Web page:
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Jan. 6, 2014
TOPEKA The political dynamics are a bit different in Kansas than in Missouri, but in both states supporters of expanded Medicaid programs are taking the same tack in hopes of persuading reluctant Republican policymakers to eliminate the so-called "Medicaid gap" that is leaving more than 340,000 low-income Kansans and Missourians without health insurance.
The Affordable Care Act, as written, would have expanded Medicaid in every state, including Missouri and Kansas where the eligibility restrictions are relatively tight. But the U.S. Supreme Court in 2012 ruled that expansion was a decision for each state to make on its own.
Kansas and Missouri are among the 24 states that so far have chosen against broadening the program, despite entreaties from hospitals, doctors, consumer advocates and others.
Kansas, led by Republican Gov. Sam Brownback and a GOP-dominated Legislature, is expected to reconsider the issue in the weeks ahead.
In Missouri, Gov. Jay Nixon, a Democrat, has been urging the Republican-controlled General Assembly to do the same.
In this package of stories, KHI News Service looks at the latest developments in each state as their legislatures prepare to convene 2014 sessions.
Also included are profiles of families in each state that earn too much to qualify for Medicaid as it is currently configured, but too little for the subsidies intended to help people (earning between 100 percent and 400 percent of federal poverty guidelines) buy private health coverage through the new marketplaces created by the Affordable Care Act.
Photo courtesy Kansas Hospital Association
Many uninsured Kansans who Congress assumed would get coverage under the health reform law are instead falling in to what is being called the “Medicaid gap.”
They make too much money or don’t meet other criteria to qualify for the state’s Medicaid program – called KanCare – but don’t earn enough to be eligible for federal tax credits to offset the cost of private insurance. Those credits are available only to people with incomes between 100 percent and 400 percent of federal poverty guidelines. The federal poverty level is $11,490 a year for an individual and $19,530 for a family of three.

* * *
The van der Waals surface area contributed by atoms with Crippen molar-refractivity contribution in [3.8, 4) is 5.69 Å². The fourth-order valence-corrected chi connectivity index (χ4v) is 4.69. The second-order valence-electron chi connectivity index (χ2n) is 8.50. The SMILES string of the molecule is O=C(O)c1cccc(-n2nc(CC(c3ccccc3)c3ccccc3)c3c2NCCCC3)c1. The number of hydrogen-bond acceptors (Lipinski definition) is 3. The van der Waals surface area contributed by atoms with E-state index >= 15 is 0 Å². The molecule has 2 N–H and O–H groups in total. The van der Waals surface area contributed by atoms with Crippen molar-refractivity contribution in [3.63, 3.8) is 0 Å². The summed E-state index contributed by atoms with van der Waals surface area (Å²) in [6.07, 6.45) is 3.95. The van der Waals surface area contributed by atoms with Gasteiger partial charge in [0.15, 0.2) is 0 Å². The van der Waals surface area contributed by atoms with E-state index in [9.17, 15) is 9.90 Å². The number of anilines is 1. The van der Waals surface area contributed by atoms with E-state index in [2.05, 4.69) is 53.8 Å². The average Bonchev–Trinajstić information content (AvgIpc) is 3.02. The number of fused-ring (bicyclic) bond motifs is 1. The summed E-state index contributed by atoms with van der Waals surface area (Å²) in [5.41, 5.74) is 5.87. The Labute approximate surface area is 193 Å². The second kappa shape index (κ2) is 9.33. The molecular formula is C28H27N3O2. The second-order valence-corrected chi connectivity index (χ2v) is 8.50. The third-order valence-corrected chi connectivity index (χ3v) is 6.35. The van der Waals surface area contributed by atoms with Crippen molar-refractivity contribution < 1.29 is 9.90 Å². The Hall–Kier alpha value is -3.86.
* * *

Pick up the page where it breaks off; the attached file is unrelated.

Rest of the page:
As many as an estimated 85,000 uninsured Kansans fall in the eligibility gap.
Kathleen Christian is a remarkably healthy 63-year-old. She has no chronic conditions and rarely sees the doctor for anything other than preventive care.
Even so, she said she had been looking forward to getting health insurance under the Affordable Care Act, after having been without coverage since she was laid off in 2009.
But last month, Christian learned she would not be able to get coverage after all.
KHI News Service file photo
A year ago, Missouri had a Democrat governor who strongly supported expanding the state’s Medicaid program in line with the original intent of the Affordable Care Act but a Republican legislature that was foursquare against the idea.
Those political dynamics appear unchanged as the General Assembly prepares to convene Wednesday for this year’s session.
But Medicaid expansions advocates said they are hoping that the differing factions might find common ground and extend coverage to thousands of uninsured Missourians, especially after three legislative committees spent the summer and fall studying ways to improve the state-federal medical program for the poor.
Jeanette Pettijohn is studying to be a special education teacher.
The 32-year-old Kansas City, Mo. woman attends classes at Metropolitan Community College-Penn Valley.
A divorced mother of four young children, she has a work-study job on campus that pays about $6,500 a year, which is still too much for her to qualify for Medicaid in Missouri, though the program covers her children.
She also is far below the earnings threshold ($27,570 for a family of five) that would qualify her for subsidized health insurance in the marketplace established by the federal health reform law.
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